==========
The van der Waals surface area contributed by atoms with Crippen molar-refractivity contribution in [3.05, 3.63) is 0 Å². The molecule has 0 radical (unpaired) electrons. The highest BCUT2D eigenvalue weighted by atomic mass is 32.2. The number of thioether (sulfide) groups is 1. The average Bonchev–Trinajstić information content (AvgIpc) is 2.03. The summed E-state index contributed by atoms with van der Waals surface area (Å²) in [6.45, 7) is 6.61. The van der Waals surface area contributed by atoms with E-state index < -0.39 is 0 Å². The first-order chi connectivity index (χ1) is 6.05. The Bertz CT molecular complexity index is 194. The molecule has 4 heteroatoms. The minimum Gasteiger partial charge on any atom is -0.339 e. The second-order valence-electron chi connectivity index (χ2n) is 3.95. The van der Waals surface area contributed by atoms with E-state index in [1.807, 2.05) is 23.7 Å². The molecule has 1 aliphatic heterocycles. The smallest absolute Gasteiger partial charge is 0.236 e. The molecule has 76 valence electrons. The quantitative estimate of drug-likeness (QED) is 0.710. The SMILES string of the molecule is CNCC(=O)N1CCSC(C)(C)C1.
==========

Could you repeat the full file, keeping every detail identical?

The van der Waals surface area contributed by atoms with Crippen molar-refractivity contribution in [3.05, 3.63) is 0 Å². The molecule has 0 radical (unpaired) electrons. The highest BCUT2D eigenvalue weighted by atomic mass is 32.2. The number of thioether (sulfide) groups is 1. The average Bonchev–Trinajstić information content (AvgIpc) is 2.03. The summed E-state index contributed by atoms with van der Waals surface area (Å²) in [6.45, 7) is 6.61. The van der Waals surface area contributed by atoms with E-state index < -0.39 is 0 Å². The first-order chi connectivity index (χ1) is 6.05. The Bertz CT molecular complexity index is 194. The molecule has 4 heteroatoms. The minimum Gasteiger partial charge on any atom is -0.339 e. The second-order valence-electron chi connectivity index (χ2n) is 3.95. The van der Waals surface area contributed by atoms with E-state index in [1.807, 2.05) is 23.7 Å². The molecule has 1 aliphatic heterocycles. The smallest absolute Gasteiger partial charge is 0.236 e. The molecule has 76 valence electrons. The quantitative estimate of drug-likeness (QED) is 0.710. The SMILES string of the molecule is CNCC(=O)N1CCSC(C)(C)C1.